How To Boost Employee Morale in 6 Steps (Plus Tips)
The Indeed Editorial Team comprises a diverse and talented team of writers, researchers and subject matter experts equipped with Indeed's data and insights to deliver useful tips to help guide your career journey.
If you're exploring ways to improve the overall productivity of your workforce, raising employee morale is one solution. Good employee morale typically means employees may be absent less often and more productive in their work. Learning how to evaluate the morale of your own workforce is a good first step in determining whether there is an opportunity for improvement. In this article, we discuss why employee morale matters, how to boost employee morale and how to evaluate your current employee morale.
Related: Creating a Healthy Corporate Culture
What are the benefits of boosting employee morale?
There are many benefits of boosting employee morale, including:
Better productivity rates
Production is usually higher when employees feel good about and enjoy the environment they work in. This can increase the likelihood that a company achieves its primary goals. It may also lead to higher compensation and promotional opportunities for employees.
When employee morale is high, employees' attendance at work tends to be more consistent. Strong attendance can increase revenue and maintain high production levels, contributing to the company's ability to reach its goals. More attendance among employees also means they're more likely to keep up with their workloads, which can help maintain lower stress levels among the workforce. In addition, increased attendance can help coworkers build more positive relationships with each other.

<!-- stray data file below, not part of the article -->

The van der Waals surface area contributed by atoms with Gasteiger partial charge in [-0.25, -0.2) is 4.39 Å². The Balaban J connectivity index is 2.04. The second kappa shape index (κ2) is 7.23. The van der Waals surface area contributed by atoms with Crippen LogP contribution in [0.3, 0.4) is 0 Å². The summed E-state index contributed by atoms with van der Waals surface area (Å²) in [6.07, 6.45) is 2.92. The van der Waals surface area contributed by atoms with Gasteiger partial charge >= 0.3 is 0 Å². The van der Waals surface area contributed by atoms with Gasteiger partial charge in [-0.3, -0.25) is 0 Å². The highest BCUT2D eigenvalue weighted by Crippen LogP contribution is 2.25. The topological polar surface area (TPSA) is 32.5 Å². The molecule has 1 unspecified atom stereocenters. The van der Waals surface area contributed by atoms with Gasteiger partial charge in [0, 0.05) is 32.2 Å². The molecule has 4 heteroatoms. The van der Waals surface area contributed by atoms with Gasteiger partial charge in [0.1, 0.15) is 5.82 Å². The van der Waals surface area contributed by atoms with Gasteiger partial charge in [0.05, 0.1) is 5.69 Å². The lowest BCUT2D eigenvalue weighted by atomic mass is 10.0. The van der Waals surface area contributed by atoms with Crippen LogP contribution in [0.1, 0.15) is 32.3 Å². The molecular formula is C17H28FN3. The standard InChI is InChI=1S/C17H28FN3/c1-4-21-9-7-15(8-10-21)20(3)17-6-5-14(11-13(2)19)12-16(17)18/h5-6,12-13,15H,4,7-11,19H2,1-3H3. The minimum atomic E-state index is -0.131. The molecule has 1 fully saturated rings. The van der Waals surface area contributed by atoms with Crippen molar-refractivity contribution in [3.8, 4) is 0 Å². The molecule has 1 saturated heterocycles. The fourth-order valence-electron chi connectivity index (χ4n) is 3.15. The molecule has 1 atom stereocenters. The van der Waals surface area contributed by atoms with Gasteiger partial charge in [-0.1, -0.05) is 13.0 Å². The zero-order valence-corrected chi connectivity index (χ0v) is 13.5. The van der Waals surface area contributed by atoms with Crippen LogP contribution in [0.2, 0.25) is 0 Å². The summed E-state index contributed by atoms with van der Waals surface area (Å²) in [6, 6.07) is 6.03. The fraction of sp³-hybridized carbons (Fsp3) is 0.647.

Companies that have high levels of morale often have greater feelings of teamwork and increased collaboration. When morale is high, workers tend to be comfortable with one another. They may also be more willing to work together for the good of the company.
How to boost employee morale
Here are six steps to help you boost employee morale at your company:
1. Offer employee incentives
Provide your employees with periodic incentives for reaching project milestones or working diligently and effectively. Incentives can include providing catered lunches, branded company merchandise, extra time off or bonuses. Employee incentives can provide positive reinforcement to your staff when they achieve excellent work and encourage them to continue providing high-quality job performances.
2. Provide development opportunities